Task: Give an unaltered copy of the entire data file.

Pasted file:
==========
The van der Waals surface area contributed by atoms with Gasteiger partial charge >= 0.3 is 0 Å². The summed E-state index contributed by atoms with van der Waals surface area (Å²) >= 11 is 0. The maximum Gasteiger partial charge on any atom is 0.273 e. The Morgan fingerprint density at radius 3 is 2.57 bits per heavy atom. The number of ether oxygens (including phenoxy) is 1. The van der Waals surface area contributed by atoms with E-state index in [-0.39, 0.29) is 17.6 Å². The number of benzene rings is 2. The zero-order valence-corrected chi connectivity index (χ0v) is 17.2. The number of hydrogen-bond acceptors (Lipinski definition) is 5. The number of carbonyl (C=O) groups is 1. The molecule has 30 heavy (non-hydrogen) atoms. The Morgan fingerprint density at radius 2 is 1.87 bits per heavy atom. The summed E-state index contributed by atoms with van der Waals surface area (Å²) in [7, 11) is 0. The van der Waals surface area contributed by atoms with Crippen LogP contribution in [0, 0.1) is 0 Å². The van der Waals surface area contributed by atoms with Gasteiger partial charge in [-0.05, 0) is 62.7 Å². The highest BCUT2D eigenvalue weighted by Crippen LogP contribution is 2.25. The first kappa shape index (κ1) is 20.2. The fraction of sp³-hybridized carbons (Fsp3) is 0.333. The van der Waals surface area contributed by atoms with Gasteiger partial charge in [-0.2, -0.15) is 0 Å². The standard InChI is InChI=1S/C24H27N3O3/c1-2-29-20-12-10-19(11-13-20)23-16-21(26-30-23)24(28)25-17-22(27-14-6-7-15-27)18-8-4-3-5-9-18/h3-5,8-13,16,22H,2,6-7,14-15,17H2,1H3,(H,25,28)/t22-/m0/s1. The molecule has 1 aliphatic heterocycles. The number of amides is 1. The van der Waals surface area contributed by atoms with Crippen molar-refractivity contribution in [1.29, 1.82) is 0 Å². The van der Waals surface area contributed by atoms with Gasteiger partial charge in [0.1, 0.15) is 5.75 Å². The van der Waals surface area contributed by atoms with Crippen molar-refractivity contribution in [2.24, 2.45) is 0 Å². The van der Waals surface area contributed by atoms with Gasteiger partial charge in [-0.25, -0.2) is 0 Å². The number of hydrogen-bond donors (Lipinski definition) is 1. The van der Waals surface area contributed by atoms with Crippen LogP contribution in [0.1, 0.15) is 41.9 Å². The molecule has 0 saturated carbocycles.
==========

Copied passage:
The van der Waals surface area contributed by atoms with Gasteiger partial charge >= 0.3 is 0 Å². The summed E-state index contributed by atoms with van der Waals surface area (Å²) >= 11 is 0. The maximum Gasteiger partial charge on any atom is 0.273 e. The Morgan fingerprint density at radius 3 is 2.57 bits per heavy atom. The number of ether oxygens (including phenoxy) is 1. The van der Waals surface area contributed by atoms with E-state index in [-0.39, 0.29) is 17.6 Å². The number of benzene rings is 2. The zero-order valence-corrected chi connectivity index (χ0v) is 17.2. The number of hydrogen-bond acceptors (Lipinski definition) is 5. The number of carbonyl (C=O) groups is 1. The molecule has 30 heavy (non-hydrogen) atoms. The Morgan fingerprint density at radius 2 is 1.87 bits per heavy atom. The summed E-state index contributed by atoms with van der Waals surface area (Å²) in [7, 11) is 0. The van der Waals surface area contributed by atoms with Crippen LogP contribution in [0, 0.1) is 0 Å². The van der Waals surface area contributed by atoms with Gasteiger partial charge in [-0.05, 0) is 62.7 Å². The highest BCUT2D eigenvalue weighted by Crippen LogP contribution is 2.25. The first kappa shape index (κ1) is 20.2. The fraction of sp³-hybridized carbons (Fsp3) is 0.333. The van der Waals surface area contributed by atoms with Gasteiger partial charge in [-0.2, -0.15) is 0 Å². The standard InChI is InChI=1S/C24H27N3O3/c1-2-29-20-12-10-19(11-13-20)23-16-21(26-30-23)24(28)25-17-22(27-14-6-7-15-27)18-8-4-3-5-9-18/h3-5,8-13,16,22H,2,6-7,14-15,17H2,1H3,(H,25,28)/t22-/m0/s1. The molecule has 1 aliphatic heterocycles. The number of amides is 1. The van der Waals surface area contributed by atoms with Crippen molar-refractivity contribution in [1.29, 1.82) is 0 Å². The van der Waals surface area contributed by atoms with Gasteiger partial charge in [0.1, 0.15) is 5.75 Å². The van der Waals surface area contributed by atoms with Crippen molar-refractivity contribution in [2.24, 2.45) is 0 Å². The van der Waals surface area contributed by atoms with Gasteiger partial charge in [-0.25, -0.2) is 0 Å². The number of hydrogen-bond donors (Lipinski definition) is 1. The van der Waals surface area contributed by atoms with Crippen LogP contribution in [0.1, 0.15) is 41.9 Å². The molecule has 0 saturated carbocycles.